As a general rule in (at least, Canadian) immigration, if anything is unusual in an application, you can absolutely write "please see additional pages" as your answer and add supplemental pages to the application forms to explain your situation.

This is what I would do if I were you and this was my own application:

I would absolutely declare that the arrest happened, either by ticking the box or writing "please see additional pages" in response to that question*. Then on that additional page, write an explanation of what happened - essentially your description of events provided in this question, that it was part of NYPD's "operation lucky bag" and what that means, that there was no conviction, record expunged etc etc.

I would include the definition of ACD from N.Y. Criminal Procedure Law 150.55(8).

it was an ACD which is an Adjournment In Contemplation of Dismissal. This means that after 6 months, the charges were dismissed and the record expunged

Did your partner receive any official documents notifying him of this decision? Letter from NYPD? If so, copy those and include them in your packet.

There was actually a class action lawsuit about it because it was such a sleazy thing, like stop and frisk - but that's another story.

I would actually mention that there is a class action lawsuit in your explanation (since it speaks to the legality of the operation that led to the ACD in the first place). Print out a newspaper article or two (legit sources please!) about the lawsuit and include that in your attached pages.

Ideally your explanation would incorporate references to the supplemental materials eg. "the result was Adjournment in Contemplation of Dismissal (please see attached definition from NY Criminal Procedure Law...) etc.


Without knowing the rest of your partner's immigration history/ case and based solely on information in this askme question, my opinion is that it is unlikely that the study permit will be denied based solely on this specific arrest.

*DO NOT LIE including lies by omission! It is a significantly larger and more permanent headache if you are found to have lied in an application and can set you up for long term immigration difficulties. You are always much better off answering a question with "please see additional info" basically communicating that you don't know if this counts so you'll share information about the situation anyway.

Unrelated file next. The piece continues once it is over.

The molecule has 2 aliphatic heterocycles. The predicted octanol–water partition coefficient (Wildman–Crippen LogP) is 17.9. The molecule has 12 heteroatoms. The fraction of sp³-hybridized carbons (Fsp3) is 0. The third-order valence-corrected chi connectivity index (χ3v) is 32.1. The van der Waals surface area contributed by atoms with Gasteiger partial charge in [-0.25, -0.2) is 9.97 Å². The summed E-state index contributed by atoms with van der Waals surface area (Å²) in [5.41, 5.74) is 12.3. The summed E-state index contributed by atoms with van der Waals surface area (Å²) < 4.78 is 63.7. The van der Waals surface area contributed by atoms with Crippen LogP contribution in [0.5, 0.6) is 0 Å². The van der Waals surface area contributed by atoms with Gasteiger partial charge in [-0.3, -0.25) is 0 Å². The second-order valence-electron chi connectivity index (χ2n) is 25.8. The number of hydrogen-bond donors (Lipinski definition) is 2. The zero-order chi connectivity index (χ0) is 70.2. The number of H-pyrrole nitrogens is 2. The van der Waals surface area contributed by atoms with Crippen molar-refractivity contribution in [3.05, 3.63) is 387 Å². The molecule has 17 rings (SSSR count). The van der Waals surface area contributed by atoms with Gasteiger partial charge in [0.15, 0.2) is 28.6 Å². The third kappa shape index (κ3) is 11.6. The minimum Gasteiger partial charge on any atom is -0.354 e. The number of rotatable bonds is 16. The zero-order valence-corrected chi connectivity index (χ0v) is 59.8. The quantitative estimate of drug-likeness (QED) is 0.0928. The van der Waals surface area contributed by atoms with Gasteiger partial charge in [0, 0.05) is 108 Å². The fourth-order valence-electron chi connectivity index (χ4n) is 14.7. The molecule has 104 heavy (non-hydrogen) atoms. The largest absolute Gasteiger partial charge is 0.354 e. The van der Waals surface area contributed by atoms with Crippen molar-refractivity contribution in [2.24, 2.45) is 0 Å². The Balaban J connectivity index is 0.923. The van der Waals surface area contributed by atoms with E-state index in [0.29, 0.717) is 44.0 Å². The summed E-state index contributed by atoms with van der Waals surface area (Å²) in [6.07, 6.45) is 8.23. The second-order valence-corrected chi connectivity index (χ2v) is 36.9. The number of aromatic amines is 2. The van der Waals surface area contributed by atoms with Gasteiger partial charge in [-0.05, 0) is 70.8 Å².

posted by kitkatcathy at 10:36 AM on March 31, 2014 [2 favorites]

Response by poster: Thank you. This is how we'll approach it. He's getting the NY State records, and the final disposition from the court, and as many other documents as we can and we'll do as you suggest and include it all.

We have no other record or immigration history of any kind. Both US Citizens, and have offers of fully funded PhD programs. Because we're US Citizens, and aren't bringing family we are doing the online applications as separate individuals (we have no legal relationship in the US or elsewhere). I assume it's ok to just add the extra information as additional pages to the PDF we upload?
posted by jardinier at 10:44 AM on March 31, 2014

Best answer: I've personally not worked with the online application but I did a quick search on the CIC site and it looks like the online visa application has an "Add letter of explanation" field for you to upload information that is supplemental to the application itself:

It is important to include all the necessary information when you submit your application the first time. You can provide more information in the "Add letter of explanation" row when you are uploading your documents.
posted by kitkatcathy at 10:52 AM on March 31, 2014 [1 favorite]

Response by poster: Resolution: We ended up hiring a Canadian immigration lawyer to get an official opinion on the case. He advised my partner to include a copy of his FBI file and explain the incident on the application. We submitted the application online and received the study permit approval letter. So, it would appear that they had no issue with the single arrest in New York State for the 'lucky bag' operation. The study permit is actually granted at the border, so there is still that 'hurdle' but the approval letter, which we both now have, is supposed to make that process easier.

It also turned out that on his FBI report, there is no arrest shown, despite the fact that an arrest shows up in New York state. Perhaps because of the ACD? Not sure. Thanks again to all for the advice and help!
posted by jardinier at 10:58 PM on August 1, 2014